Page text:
Most exoskeleton projects are designed to help people move, such as Stanford Biomechatronics Lab’s ankle exoskeleton and Watercraft’s Atalante robotic exoskeleton. The Tokyo-based Archelis exoskeleton helps users stand still. Archelis CEO Hideyuki originally conceived the product to “reduce the burden on doctors who perform surgery while standing for hours,” according to the company’s website. The company also targets factory personnel and anyone else who stands for long periods of time during the workday.

The Archelis exoskeleton works by balancing weight distribution. The lower body prosthetics support the wearer’s weight with the thighs and shins. With the Archelis, the user holds healthy standing posture by stabilizing the trunk, maintaining the spine’s S-shape, and holding the pelvis upright. The Archelis reduces the user’s weight load on the feet up to 50% and up to 33% on the lower back. According to an in-company study, the Archelis distributes the wearer’s weight approximately 20% on the thighs, 30% on the shins, and 50% on the feet. The Archelis also reduces erector spinae and calf gastrocnemius muscle activity by up to 41% while standing.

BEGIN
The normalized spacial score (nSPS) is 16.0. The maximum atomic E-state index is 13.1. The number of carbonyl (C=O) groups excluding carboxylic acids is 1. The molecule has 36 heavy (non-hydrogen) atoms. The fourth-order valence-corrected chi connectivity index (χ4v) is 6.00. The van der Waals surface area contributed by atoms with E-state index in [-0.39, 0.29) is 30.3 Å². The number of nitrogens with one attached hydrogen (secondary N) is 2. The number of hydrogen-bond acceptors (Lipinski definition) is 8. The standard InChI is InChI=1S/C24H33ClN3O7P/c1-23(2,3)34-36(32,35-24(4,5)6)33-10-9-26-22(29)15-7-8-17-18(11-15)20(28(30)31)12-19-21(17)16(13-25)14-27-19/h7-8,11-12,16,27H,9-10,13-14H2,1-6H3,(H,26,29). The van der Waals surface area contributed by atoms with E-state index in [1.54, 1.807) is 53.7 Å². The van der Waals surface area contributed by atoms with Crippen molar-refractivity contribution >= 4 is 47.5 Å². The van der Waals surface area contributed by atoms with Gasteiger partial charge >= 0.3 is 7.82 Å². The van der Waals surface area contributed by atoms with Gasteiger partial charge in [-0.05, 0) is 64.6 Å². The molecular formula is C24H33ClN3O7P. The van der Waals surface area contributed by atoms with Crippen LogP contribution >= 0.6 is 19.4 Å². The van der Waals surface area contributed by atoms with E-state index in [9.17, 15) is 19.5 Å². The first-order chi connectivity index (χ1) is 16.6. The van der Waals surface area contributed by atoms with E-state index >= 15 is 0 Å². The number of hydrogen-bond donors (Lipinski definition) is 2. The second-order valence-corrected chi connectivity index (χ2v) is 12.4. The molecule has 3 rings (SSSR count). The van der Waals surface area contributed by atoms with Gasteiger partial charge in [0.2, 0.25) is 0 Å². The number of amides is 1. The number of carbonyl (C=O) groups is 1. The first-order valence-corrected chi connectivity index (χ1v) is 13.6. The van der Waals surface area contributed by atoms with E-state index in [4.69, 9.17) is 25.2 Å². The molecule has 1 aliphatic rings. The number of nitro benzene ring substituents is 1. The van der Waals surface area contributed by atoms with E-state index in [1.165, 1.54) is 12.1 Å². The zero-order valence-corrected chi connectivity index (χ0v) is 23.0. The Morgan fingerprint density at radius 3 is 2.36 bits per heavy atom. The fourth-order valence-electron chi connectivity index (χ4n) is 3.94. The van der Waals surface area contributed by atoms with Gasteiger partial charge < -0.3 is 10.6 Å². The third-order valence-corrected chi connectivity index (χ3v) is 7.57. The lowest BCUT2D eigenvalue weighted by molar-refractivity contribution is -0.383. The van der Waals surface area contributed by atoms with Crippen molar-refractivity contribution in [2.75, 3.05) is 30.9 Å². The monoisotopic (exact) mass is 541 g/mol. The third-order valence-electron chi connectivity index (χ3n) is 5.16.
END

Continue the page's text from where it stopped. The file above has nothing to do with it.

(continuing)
Wearer’s aren’t held captive by device’s weight or rigidity. The prosthetics weigh just under four pounds per leg and Archelis increased the devices’ flexibility in the latest version. Putting on the devices takes approximately 16 seconds and taking them off about 9 seconds.

The Archelis exoskeleton is available now in Japan, Europe, and North America.